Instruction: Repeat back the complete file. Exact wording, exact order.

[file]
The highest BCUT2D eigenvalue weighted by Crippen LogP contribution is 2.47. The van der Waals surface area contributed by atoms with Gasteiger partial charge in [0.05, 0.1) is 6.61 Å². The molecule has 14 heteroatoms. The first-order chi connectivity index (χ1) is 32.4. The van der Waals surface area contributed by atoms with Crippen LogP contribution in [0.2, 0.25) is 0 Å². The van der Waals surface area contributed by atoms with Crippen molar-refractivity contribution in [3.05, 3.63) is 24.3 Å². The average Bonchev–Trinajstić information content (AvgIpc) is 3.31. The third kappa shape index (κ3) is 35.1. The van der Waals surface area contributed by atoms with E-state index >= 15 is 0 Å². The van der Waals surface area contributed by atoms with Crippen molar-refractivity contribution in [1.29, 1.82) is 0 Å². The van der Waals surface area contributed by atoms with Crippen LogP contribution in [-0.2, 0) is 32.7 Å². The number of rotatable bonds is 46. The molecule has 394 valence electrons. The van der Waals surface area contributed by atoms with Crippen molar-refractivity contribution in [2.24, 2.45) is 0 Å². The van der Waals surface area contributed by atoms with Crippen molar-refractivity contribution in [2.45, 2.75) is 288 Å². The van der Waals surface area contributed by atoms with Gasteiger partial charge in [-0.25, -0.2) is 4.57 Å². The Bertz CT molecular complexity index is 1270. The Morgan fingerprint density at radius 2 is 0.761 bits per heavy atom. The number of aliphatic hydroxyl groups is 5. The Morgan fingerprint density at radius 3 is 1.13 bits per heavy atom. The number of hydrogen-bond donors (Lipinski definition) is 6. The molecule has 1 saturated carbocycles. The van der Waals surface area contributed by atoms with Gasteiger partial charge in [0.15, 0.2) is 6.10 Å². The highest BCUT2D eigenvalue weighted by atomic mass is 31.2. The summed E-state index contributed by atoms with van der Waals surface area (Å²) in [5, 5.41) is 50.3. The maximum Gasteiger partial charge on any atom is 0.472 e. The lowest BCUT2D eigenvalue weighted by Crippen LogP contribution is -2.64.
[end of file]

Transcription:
The highest BCUT2D eigenvalue weighted by Crippen LogP contribution is 2.47. The van der Waals surface area contributed by atoms with Gasteiger partial charge in [0.05, 0.1) is 6.61 Å². The molecule has 14 heteroatoms. The first-order chi connectivity index (χ1) is 32.4. The van der Waals surface area contributed by atoms with Crippen LogP contribution in [0.2, 0.25) is 0 Å². The van der Waals surface area contributed by atoms with Crippen molar-refractivity contribution in [3.05, 3.63) is 24.3 Å². The average Bonchev–Trinajstić information content (AvgIpc) is 3.31. The third kappa shape index (κ3) is 35.1. The van der Waals surface area contributed by atoms with E-state index >= 15 is 0 Å². The van der Waals surface area contributed by atoms with Crippen molar-refractivity contribution in [1.29, 1.82) is 0 Å². The van der Waals surface area contributed by atoms with Crippen LogP contribution in [-0.2, 0) is 32.7 Å². The number of rotatable bonds is 46. The molecule has 394 valence electrons. The van der Waals surface area contributed by atoms with Crippen molar-refractivity contribution in [2.24, 2.45) is 0 Å². The van der Waals surface area contributed by atoms with Crippen molar-refractivity contribution in [2.45, 2.75) is 288 Å². The van der Waals surface area contributed by atoms with Gasteiger partial charge in [-0.25, -0.2) is 4.57 Å². The Bertz CT molecular complexity index is 1270. The Morgan fingerprint density at radius 2 is 0.761 bits per heavy atom. The number of aliphatic hydroxyl groups is 5. The Morgan fingerprint density at radius 3 is 1.13 bits per heavy atom. The number of hydrogen-bond donors (Lipinski definition) is 6. The molecule has 1 saturated carbocycles. The van der Waals surface area contributed by atoms with Gasteiger partial charge in [0.15, 0.2) is 6.10 Å². The highest BCUT2D eigenvalue weighted by atomic mass is 31.2. The summed E-state index contributed by atoms with van der Waals surface area (Å²) in [5, 5.41) is 50.3. The maximum Gasteiger partial charge on any atom is 0.472 e. The lowest BCUT2D eigenvalue weighted by Crippen LogP contribution is -2.64.